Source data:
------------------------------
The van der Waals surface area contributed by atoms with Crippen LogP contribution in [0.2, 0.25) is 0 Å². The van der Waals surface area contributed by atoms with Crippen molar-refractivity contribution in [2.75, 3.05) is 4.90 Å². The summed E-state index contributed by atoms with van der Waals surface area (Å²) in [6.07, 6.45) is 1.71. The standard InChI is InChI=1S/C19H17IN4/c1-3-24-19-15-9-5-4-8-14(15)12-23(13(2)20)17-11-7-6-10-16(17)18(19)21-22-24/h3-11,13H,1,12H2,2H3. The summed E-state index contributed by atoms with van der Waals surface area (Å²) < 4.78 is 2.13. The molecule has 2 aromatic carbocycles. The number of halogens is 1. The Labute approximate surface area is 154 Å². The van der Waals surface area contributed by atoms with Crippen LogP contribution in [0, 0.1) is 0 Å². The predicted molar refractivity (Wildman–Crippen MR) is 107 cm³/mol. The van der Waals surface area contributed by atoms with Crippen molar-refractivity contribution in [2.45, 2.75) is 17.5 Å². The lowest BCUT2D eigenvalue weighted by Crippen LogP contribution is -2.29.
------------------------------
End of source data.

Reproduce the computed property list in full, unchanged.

The van der Waals surface area contributed by atoms with Crippen LogP contribution in [0.2, 0.25) is 0 Å². The van der Waals surface area contributed by atoms with Crippen molar-refractivity contribution in [2.75, 3.05) is 4.90 Å². The summed E-state index contributed by atoms with van der Waals surface area (Å²) in [6.07, 6.45) is 1.71. The standard InChI is InChI=1S/C19H17IN4/c1-3-24-19-15-9-5-4-8-14(15)12-23(13(2)20)17-11-7-6-10-16(17)18(19)21-22-24/h3-11,13H,1,12H2,2H3. The summed E-state index contributed by atoms with van der Waals surface area (Å²) < 4.78 is 2.13. The molecule has 2 aromatic carbocycles. The number of halogens is 1. The Labute approximate surface area is 154 Å². The van der Waals surface area contributed by atoms with Crippen LogP contribution in [0, 0.1) is 0 Å². The predicted molar refractivity (Wildman–Crippen MR) is 107 cm³/mol. The van der Waals surface area contributed by atoms with Crippen molar-refractivity contribution in [2.45, 2.75) is 17.5 Å². The lowest BCUT2D eigenvalue weighted by Crippen LogP contribution is -2.29.